While exercising a couple of hours before bed is a no-no, regular exercise throughout the day helps calm bedtime anxiety by lowering the production of stress hormones such as cortisol. A moderate-intensity workout, such as a brisk walk, can help ease symptoms of chronic insomnia.

It is recommended not to undertake strenuous exercises, such as five-a-side football or an intense cardio session late at night too close to bedtime.

Write Down Your Worries

Anyone who has experienced sleep anxiety will often cite a racing mind as one of the most challenging symptoms to overcome. Sometimes, a racing mind involves overthinking anxieties and taking them to extreme and irrational conclusions.

Writing down your thoughts, to-do lists and worries on paper is an excellent way of helping your brain plan for the following day without the thoughts continually swirling around your head. Stream of consciousness journaling immediately before you fall asleep, where you write down whatever comes to mind as it appears in your head, is another excellent way of helping to clear your mind.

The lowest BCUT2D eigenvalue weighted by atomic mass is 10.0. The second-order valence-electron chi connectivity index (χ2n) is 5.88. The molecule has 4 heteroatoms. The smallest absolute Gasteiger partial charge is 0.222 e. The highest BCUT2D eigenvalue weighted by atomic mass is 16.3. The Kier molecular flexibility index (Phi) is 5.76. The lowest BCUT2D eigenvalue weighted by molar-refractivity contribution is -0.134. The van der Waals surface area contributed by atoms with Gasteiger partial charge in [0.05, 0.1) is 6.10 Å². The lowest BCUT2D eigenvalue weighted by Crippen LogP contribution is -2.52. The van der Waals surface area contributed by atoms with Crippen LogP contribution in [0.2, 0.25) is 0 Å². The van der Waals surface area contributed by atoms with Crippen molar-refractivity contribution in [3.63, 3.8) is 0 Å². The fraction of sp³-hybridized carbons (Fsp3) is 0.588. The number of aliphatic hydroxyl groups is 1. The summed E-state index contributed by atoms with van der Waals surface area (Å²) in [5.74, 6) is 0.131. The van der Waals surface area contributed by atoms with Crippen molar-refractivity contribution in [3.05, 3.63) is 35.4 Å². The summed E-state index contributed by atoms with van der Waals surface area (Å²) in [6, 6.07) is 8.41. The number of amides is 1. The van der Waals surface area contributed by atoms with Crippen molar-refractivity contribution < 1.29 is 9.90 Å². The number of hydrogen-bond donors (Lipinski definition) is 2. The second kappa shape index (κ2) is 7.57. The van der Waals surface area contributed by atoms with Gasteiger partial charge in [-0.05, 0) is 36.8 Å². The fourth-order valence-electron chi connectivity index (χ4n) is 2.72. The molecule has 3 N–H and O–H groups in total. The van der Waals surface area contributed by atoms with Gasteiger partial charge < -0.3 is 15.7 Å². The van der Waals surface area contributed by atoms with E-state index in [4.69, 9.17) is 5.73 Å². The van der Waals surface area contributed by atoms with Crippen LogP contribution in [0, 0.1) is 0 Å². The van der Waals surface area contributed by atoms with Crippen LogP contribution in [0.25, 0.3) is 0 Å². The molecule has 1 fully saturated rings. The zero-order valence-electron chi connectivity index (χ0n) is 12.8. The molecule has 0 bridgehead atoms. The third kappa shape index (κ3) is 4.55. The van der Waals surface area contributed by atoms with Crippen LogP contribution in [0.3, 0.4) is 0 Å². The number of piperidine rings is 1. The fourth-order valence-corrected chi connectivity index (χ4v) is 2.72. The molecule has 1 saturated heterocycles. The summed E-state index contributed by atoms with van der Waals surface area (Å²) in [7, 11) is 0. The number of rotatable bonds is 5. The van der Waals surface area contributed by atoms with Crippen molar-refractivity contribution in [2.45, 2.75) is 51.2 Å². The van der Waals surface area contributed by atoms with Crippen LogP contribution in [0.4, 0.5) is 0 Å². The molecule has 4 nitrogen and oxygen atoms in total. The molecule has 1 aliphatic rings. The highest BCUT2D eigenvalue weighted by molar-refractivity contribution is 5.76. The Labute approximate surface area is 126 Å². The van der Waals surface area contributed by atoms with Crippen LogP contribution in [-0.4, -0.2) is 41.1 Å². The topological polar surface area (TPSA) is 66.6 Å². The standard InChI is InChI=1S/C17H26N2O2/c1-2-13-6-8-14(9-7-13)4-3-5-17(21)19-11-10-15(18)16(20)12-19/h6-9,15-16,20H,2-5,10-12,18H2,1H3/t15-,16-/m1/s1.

Stimulus Control

Another well-known symptom of bedtime anxiety is laying in bed awake. If you’ve tried sleeping for 20 minutes but remain as sharp as ever, having a complete reset can often help. Take yourself out of your bed and let it air, move into another room or a chair with a book. This is known as stimulus control, which can often reduce the time it takes to fall asleep.

Stimulus control often works best outside your bedroom environment by allowing your brain to reset for a short period, reducing anxiety and falling asleep quicker.